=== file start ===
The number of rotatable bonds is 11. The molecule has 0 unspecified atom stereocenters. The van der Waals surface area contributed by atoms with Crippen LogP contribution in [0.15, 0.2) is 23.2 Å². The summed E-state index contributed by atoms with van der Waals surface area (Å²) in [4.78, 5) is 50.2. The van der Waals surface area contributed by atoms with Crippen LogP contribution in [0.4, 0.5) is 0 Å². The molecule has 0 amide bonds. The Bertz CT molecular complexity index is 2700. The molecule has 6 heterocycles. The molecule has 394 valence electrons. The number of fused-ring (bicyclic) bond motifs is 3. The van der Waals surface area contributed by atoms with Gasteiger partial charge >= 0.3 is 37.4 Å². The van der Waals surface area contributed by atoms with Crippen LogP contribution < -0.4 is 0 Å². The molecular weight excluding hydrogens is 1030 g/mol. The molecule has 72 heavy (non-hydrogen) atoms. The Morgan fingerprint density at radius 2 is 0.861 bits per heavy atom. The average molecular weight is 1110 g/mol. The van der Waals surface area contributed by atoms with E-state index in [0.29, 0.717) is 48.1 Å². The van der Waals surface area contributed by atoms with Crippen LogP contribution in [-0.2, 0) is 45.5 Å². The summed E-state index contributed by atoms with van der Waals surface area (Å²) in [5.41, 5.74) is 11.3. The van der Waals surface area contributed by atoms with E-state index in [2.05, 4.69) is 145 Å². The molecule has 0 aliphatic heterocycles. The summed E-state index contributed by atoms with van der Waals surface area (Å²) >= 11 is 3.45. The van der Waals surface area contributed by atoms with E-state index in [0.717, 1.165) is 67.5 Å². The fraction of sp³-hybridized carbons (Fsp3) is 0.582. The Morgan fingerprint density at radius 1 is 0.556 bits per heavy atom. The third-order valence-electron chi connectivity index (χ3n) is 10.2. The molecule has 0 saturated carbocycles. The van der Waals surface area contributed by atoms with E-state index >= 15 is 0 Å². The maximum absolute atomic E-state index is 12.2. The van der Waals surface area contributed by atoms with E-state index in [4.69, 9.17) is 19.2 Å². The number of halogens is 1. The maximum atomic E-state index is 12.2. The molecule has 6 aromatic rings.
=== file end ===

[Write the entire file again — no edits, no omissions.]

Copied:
The number of rotatable bonds is 11. The molecule has 0 unspecified atom stereocenters. The van der Waals surface area contributed by atoms with Crippen LogP contribution in [0.15, 0.2) is 23.2 Å². The summed E-state index contributed by atoms with van der Waals surface area (Å²) in [4.78, 5) is 50.2. The van der Waals surface area contributed by atoms with Crippen LogP contribution in [0.4, 0.5) is 0 Å². The molecule has 0 amide bonds. The Bertz CT molecular complexity index is 2700. The molecule has 6 heterocycles. The molecule has 394 valence electrons. The number of fused-ring (bicyclic) bond motifs is 3. The van der Waals surface area contributed by atoms with Gasteiger partial charge >= 0.3 is 37.4 Å². The van der Waals surface area contributed by atoms with Crippen LogP contribution < -0.4 is 0 Å². The molecular weight excluding hydrogens is 1030 g/mol. The molecule has 72 heavy (non-hydrogen) atoms. The Morgan fingerprint density at radius 2 is 0.861 bits per heavy atom. The average molecular weight is 1110 g/mol. The van der Waals surface area contributed by atoms with E-state index in [0.29, 0.717) is 48.1 Å². The van der Waals surface area contributed by atoms with Crippen LogP contribution in [-0.2, 0) is 45.5 Å². The summed E-state index contributed by atoms with van der Waals surface area (Å²) in [5.41, 5.74) is 11.3. The van der Waals surface area contributed by atoms with E-state index in [2.05, 4.69) is 145 Å². The molecule has 0 aliphatic heterocycles. The summed E-state index contributed by atoms with van der Waals surface area (Å²) >= 11 is 3.45. The van der Waals surface area contributed by atoms with E-state index in [0.717, 1.165) is 67.5 Å². The fraction of sp³-hybridized carbons (Fsp3) is 0.582. The Morgan fingerprint density at radius 1 is 0.556 bits per heavy atom. The third-order valence-electron chi connectivity index (χ3n) is 10.2. The molecule has 0 saturated carbocycles. The van der Waals surface area contributed by atoms with E-state index >= 15 is 0 Å². The maximum absolute atomic E-state index is 12.2. The van der Waals surface area contributed by atoms with E-state index in [4.69, 9.17) is 19.2 Å². The number of halogens is 1. The maximum atomic E-state index is 12.2. The molecule has 6 aromatic rings.